David Schmidt from the Animal Agriculture and Climate Change working group posted this column today about the SRECA meeting we had early in September in Athens and what it taught him about peer-to-peer learning.
When I am not thinking about animals and climate, I think about my online undergraduate course that I teach at the University of Minnesota on Renewable Energy for about 450 students. The first few lessons in the course provide some fundamentals on the carbon cycle, life cycle assessment, and climate science. What I have found is that these undergrad students really lack the fundamentals on these topics but also that they REALLY enjoy learning about these things. They have all heard about ‘carbon cycle’ and ‘climate change’ but they really don’t understand the complexity of the science and how integrated all of these cycles and systems are. Often they have an opinion but rarely is it based on science.
Unfortunately, after college the broad base of learning can easily stop. We graduate and then spend the rest of our career focused on a single problem or topic and become “experts.” We are learning new things all the time but only in one or two topic areas. This is good for a career but does not work when we get to the complex and interconnected topic of animal agriculture and climate change.
However, there are many ways to learn about this topic. I, along with a couple others from our AACC project, recently spent a few days at the first annual Southeast Regional Extension Climate Academy (SRECA) in Athens, Georgia. This two-day workshop was organized similarly to our online course. They discussed climate and weather, the impacts it was having on coastal areas, forests, crops and livestock, how to adapt to these changes, and how to best work with stakeholders on education. About 75 extension educators from about 12 South Eastern states participated in the workshop. About 20 of them had a focus on livestock. I am not sure what the other groups discussed but the livestock group had some great conversations regarding the shifts they are seeing in forages and animal production in their region and challenges they are having in education on this topic. We all learned from each other. For some reason our peers often have more credibility than the experts – although I think we have to learn from both.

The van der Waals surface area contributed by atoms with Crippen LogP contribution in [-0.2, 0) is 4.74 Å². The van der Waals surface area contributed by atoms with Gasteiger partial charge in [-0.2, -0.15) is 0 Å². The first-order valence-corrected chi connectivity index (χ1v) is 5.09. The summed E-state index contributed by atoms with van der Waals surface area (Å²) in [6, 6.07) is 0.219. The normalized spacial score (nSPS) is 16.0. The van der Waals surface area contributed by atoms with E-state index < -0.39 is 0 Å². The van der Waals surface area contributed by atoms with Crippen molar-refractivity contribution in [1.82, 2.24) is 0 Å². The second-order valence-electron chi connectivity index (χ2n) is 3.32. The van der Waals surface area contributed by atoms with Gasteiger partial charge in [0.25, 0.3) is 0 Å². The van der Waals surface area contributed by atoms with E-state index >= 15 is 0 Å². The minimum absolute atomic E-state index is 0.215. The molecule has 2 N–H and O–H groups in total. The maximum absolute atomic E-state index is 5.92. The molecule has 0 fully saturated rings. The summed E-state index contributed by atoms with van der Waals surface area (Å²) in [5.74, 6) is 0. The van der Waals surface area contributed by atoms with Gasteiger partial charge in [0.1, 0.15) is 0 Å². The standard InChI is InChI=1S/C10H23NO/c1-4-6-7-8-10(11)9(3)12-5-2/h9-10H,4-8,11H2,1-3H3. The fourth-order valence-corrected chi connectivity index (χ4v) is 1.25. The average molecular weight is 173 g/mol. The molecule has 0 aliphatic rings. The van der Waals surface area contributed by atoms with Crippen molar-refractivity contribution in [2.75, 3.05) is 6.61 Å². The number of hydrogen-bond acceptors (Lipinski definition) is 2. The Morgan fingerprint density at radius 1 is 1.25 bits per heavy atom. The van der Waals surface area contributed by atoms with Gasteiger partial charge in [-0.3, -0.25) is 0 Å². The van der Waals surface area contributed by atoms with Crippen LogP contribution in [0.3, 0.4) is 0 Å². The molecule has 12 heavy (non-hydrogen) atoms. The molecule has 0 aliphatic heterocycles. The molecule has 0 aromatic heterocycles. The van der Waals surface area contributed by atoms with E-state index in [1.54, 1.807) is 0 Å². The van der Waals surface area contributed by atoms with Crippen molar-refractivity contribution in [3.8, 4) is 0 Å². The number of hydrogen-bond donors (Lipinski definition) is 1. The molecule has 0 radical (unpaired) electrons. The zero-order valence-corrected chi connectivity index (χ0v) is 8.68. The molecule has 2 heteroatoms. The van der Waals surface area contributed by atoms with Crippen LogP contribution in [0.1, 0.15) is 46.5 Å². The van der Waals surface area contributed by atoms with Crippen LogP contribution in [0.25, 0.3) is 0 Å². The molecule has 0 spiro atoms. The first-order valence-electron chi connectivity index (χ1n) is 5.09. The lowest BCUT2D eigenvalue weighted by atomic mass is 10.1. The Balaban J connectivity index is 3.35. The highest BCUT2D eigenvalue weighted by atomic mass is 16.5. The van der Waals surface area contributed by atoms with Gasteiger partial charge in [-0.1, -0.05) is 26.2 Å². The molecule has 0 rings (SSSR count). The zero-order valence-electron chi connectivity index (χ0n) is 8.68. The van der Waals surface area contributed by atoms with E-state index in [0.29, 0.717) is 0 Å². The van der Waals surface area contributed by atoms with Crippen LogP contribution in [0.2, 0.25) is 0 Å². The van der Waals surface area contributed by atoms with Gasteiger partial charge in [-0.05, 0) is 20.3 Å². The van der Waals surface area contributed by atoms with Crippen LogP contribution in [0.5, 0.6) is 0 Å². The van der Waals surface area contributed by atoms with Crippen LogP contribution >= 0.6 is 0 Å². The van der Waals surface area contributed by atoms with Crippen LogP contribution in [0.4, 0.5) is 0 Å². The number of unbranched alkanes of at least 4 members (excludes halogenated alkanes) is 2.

Peer to peer learning is one of the key features of live workshops that we cannot replicate with our online course- that and coffee breaks with doughnuts . However, we are finding that the ‘online forums’ we have in the course can offer some peer to peer learning as students share their experiences with others.With either live workshops or online courses, once they end, the peer to peer learning disappears.
Our project is thinking of ways to encourage and facilitate peer to peer learning on the topic of animal agriculture and climate change. If you are interested in participating or exploring some options for this new venture, please send me an email at or post a comment to this blog.
(I really want to end this blog post with the tagline “Learning Better Together” but I won’t.)